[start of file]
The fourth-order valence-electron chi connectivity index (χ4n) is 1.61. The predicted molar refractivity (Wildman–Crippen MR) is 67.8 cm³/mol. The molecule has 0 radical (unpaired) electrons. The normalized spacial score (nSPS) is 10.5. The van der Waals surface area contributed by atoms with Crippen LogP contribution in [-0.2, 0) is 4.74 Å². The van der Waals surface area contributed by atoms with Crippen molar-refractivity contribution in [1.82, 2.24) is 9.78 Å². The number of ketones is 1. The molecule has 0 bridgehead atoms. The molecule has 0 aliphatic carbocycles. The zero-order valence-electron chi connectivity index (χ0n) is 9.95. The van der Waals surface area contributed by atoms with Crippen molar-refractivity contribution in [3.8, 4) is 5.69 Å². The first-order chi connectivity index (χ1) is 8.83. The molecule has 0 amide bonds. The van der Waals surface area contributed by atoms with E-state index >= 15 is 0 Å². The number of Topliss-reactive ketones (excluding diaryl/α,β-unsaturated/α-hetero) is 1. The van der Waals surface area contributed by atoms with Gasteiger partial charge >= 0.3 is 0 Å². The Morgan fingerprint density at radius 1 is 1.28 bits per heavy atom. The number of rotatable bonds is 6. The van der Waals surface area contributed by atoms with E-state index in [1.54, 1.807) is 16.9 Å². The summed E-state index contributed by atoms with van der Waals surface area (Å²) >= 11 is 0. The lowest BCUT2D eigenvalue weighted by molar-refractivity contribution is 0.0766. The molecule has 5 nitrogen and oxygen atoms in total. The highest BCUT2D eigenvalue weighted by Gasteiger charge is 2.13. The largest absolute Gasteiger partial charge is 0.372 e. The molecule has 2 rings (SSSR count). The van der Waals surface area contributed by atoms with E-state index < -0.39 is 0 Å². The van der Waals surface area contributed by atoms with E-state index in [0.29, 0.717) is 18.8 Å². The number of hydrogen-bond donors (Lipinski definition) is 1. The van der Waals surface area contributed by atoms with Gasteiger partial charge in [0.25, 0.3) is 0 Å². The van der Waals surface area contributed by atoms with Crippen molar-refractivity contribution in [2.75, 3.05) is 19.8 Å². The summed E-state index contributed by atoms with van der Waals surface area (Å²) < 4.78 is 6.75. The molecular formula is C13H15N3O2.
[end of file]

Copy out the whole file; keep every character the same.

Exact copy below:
The fourth-order valence-electron chi connectivity index (χ4n) is 1.61. The predicted molar refractivity (Wildman–Crippen MR) is 67.8 cm³/mol. The molecule has 0 radical (unpaired) electrons. The normalized spacial score (nSPS) is 10.5. The van der Waals surface area contributed by atoms with Crippen LogP contribution in [-0.2, 0) is 4.74 Å². The van der Waals surface area contributed by atoms with Crippen molar-refractivity contribution in [1.82, 2.24) is 9.78 Å². The number of ketones is 1. The molecule has 0 bridgehead atoms. The molecule has 0 aliphatic carbocycles. The zero-order valence-electron chi connectivity index (χ0n) is 9.95. The van der Waals surface area contributed by atoms with Crippen molar-refractivity contribution in [3.8, 4) is 5.69 Å². The first-order chi connectivity index (χ1) is 8.83. The molecule has 0 amide bonds. The van der Waals surface area contributed by atoms with E-state index >= 15 is 0 Å². The number of Topliss-reactive ketones (excluding diaryl/α,β-unsaturated/α-hetero) is 1. The van der Waals surface area contributed by atoms with Gasteiger partial charge >= 0.3 is 0 Å². The Morgan fingerprint density at radius 1 is 1.28 bits per heavy atom. The number of rotatable bonds is 6. The van der Waals surface area contributed by atoms with E-state index in [1.54, 1.807) is 16.9 Å². The summed E-state index contributed by atoms with van der Waals surface area (Å²) >= 11 is 0. The lowest BCUT2D eigenvalue weighted by molar-refractivity contribution is 0.0766. The molecule has 5 nitrogen and oxygen atoms in total. The highest BCUT2D eigenvalue weighted by Gasteiger charge is 2.13. The largest absolute Gasteiger partial charge is 0.372 e. The molecule has 2 rings (SSSR count). The van der Waals surface area contributed by atoms with E-state index < -0.39 is 0 Å². The van der Waals surface area contributed by atoms with E-state index in [0.29, 0.717) is 18.8 Å². The number of hydrogen-bond donors (Lipinski definition) is 1. The van der Waals surface area contributed by atoms with Gasteiger partial charge in [0.25, 0.3) is 0 Å². The van der Waals surface area contributed by atoms with Crippen molar-refractivity contribution in [2.75, 3.05) is 19.8 Å². The summed E-state index contributed by atoms with van der Waals surface area (Å²) < 4.78 is 6.75. The molecular formula is C13H15N3O2.